The PAC is also supporting Lynn Jenkins, the Kansas state treasurer who defeated a far-right opponent in the GOP primary for a traditionally Republican second congressional district; Joyce Stoer Cordi in California; and Marina Kats in Pennsylvania.
During the Clinton administration, Collins infuriated many in her party by voting to acquit the president following impeachment hearings and by voting to protect reproductive rights during a crucial Senate vote to outlaw an abortion procedure used after the 12th week of pregnancy.
She also has a moderate record on environmental issues. The League of Conservation Voters rated her as 100 percent supportive in 2007, and 71 percent in 2006, according to VoteSmart.org, a nonpartisan voter education site. She told VoteSmart that she supports development of both renewable and nuclear energy, provided appropriate safety measures are taken for nuclear waste, and does not support ethanol subsidies.
While she supported the invasion of Iraq, Collins voted with Democrats and only one other Republican in 2007 to oppose the troop "surge."
The American Conservative Union gives her a rating of 36 out of 100 in 2007. It's the lowest score of any Senate Republican except Maine's other senator, Olympia Snowe, who has a 28. Like Collins, Snowe also supports abortion rights.
Collins earns some favorable conservative points by supporting President George W. Bush's tax policies and all his cabinet picks, including former attorneys general John Ashcroft and Alberto Gonzalez. She voted to confirm U.S. Supreme Court Chief Justice John Roberts and Justice Samuel Alito.
As a member of a family that has owned for five generations a local lumber yard, she has been a leading national opponent of the estate tax.
The defeat of two other moderate New England Republicans in 2006 renewed Democrats' hopes of defeating Collins during her 2008 re-election campaign. That year, Rhode Island Sen. Lincoln Chafee and Connecticut U.S. Rep. Nancy Lee Johnson both lost to Democrats.
In 1996 Collins was elected to an open seat following the retirement of Republican U.S. Sen. William S. Cohen, who then became defense secretary in the Clinton administration. That year, Collins beat a former congressman and governor, Joseph Brennan, 49 percent to 44 percent. In her 2002 re-election bid, she defeated Democrat Rochelle "Chellie" Pingree by a lopsided margin of 58 percent to 42 percent.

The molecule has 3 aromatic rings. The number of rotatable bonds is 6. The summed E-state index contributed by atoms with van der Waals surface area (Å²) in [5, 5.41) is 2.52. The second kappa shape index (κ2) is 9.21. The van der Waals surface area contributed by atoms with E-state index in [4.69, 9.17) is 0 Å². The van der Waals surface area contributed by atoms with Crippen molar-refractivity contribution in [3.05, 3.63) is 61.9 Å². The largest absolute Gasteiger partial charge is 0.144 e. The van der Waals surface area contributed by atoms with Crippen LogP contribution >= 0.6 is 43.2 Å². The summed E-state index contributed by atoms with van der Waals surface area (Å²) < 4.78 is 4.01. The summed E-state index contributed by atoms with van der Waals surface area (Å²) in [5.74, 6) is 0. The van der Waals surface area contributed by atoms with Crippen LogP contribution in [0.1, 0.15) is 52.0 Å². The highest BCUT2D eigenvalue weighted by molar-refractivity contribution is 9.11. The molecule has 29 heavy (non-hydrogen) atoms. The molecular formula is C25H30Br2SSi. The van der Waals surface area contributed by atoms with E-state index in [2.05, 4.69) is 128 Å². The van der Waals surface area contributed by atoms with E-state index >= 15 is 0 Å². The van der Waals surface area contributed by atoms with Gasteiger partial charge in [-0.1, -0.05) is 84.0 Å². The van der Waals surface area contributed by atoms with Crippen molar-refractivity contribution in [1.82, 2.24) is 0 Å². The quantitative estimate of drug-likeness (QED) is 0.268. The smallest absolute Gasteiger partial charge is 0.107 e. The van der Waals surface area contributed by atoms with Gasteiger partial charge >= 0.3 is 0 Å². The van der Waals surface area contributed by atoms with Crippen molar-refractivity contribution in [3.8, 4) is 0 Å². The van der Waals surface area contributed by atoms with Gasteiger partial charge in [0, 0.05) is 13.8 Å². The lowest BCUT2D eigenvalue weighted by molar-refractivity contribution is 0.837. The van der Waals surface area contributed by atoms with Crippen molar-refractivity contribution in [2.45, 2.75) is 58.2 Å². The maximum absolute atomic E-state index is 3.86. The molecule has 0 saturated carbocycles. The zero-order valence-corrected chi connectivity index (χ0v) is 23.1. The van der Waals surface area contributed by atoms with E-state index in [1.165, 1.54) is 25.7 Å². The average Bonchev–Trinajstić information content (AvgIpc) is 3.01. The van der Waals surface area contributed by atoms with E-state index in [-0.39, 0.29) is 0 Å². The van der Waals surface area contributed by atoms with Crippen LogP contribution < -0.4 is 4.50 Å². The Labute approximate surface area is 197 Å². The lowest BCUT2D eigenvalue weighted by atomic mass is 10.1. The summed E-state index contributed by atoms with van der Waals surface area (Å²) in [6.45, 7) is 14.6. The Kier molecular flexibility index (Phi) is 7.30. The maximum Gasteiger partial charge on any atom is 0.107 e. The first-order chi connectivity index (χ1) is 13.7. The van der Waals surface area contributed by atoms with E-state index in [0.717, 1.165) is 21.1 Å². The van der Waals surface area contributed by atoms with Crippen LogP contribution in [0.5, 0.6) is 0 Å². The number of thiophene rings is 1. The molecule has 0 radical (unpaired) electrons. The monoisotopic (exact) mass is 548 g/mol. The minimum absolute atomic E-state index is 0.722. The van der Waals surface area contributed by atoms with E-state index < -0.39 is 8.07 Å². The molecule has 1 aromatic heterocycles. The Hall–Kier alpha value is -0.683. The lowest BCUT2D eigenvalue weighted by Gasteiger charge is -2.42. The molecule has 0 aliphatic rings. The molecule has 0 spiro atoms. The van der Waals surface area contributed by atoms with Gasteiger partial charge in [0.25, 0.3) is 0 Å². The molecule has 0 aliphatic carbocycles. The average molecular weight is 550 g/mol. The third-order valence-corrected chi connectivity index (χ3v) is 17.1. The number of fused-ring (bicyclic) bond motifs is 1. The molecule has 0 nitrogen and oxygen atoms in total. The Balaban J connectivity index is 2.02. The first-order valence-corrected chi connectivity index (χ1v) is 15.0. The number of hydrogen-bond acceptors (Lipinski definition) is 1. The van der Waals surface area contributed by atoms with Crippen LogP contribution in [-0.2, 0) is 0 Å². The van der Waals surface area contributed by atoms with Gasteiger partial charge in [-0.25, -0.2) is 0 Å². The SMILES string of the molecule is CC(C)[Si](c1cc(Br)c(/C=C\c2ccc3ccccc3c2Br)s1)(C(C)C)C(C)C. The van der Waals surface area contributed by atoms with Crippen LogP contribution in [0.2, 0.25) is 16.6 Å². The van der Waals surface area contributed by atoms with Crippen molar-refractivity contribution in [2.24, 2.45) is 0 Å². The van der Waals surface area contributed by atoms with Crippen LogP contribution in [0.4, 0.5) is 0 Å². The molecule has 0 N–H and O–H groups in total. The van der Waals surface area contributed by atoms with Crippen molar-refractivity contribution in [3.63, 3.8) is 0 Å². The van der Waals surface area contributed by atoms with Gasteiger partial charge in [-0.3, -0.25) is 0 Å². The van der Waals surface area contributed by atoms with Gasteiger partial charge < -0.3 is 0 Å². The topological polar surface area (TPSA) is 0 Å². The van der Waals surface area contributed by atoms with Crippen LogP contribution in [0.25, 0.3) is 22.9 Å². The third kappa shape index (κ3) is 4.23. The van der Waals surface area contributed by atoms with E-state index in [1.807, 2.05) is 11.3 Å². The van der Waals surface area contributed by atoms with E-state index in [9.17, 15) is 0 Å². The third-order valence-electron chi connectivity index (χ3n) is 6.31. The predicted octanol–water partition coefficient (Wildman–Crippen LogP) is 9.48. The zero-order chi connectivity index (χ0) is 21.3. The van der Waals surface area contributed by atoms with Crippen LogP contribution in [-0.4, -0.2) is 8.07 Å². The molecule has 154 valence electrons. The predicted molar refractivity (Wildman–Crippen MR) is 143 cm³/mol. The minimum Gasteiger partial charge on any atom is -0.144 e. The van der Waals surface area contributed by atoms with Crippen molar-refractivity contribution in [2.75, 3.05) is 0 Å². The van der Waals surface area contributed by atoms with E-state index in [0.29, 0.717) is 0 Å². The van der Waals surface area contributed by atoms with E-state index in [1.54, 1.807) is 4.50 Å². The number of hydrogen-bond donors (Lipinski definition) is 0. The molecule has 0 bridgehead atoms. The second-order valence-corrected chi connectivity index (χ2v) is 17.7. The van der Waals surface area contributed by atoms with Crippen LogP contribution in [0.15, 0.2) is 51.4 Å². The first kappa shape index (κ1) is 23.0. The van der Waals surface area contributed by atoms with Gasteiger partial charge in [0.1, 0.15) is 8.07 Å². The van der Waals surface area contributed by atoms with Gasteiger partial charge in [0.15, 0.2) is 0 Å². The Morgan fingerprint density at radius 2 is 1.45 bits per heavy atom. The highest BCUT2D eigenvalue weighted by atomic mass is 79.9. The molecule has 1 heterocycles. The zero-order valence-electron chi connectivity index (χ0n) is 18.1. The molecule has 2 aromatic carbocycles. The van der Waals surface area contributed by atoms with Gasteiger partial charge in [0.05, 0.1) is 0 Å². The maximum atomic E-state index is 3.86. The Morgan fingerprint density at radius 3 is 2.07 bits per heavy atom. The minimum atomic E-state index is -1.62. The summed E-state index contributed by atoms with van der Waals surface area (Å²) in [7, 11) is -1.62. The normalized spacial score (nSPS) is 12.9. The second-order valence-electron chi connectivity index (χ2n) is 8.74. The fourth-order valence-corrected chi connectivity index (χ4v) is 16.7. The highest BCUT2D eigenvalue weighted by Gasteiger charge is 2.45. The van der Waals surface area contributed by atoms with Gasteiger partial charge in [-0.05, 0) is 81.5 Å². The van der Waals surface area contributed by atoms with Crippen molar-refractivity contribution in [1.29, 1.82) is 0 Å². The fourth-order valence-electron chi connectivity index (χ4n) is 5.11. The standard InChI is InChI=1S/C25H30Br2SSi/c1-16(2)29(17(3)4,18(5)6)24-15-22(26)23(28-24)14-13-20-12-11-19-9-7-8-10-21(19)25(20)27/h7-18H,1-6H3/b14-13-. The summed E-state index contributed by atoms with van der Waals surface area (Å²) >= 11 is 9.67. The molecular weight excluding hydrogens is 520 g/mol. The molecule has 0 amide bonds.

Pingree, a progressive who became nationally prominent as a health care reformer, went on to serve as the national president of Common Cause in Washington, D.C. She is now heavily favored to win Allen's seat in Maine's traditionally Democratic 1st Congressional District, according to the Cook Political Report and Congressional Quarterly.
Though the defeats of other New England moderates in recent years demonstrate the pitfalls of playing right and left voters against the middle of the road, Collins' approach has won her strong approval among Maine voters, who have a bipartisan track record.
While hosting two Republican senators, the state has supported Democrats for president since 1992. This year, Democrat Barack Obama has a strong lead over Republican John McCain in statewide presidential polling.
The McCain campaign says it is stepping up efforts in the northern part of the state in hopes of winning a single electoral vote under the state's split-vote Electoral College system. In Maine, the statewide presidential vote winner gets two electoral votes, and one vote goes to the winner in each of the state's two congressional districts. On the same day that Palin appeared in Bangor, news outlets reported that the Republican National Committee was pulling its advertising from the state.
Marie Tessier is an independent journalist who writes frequently about violence against women, legal affairs and public policy.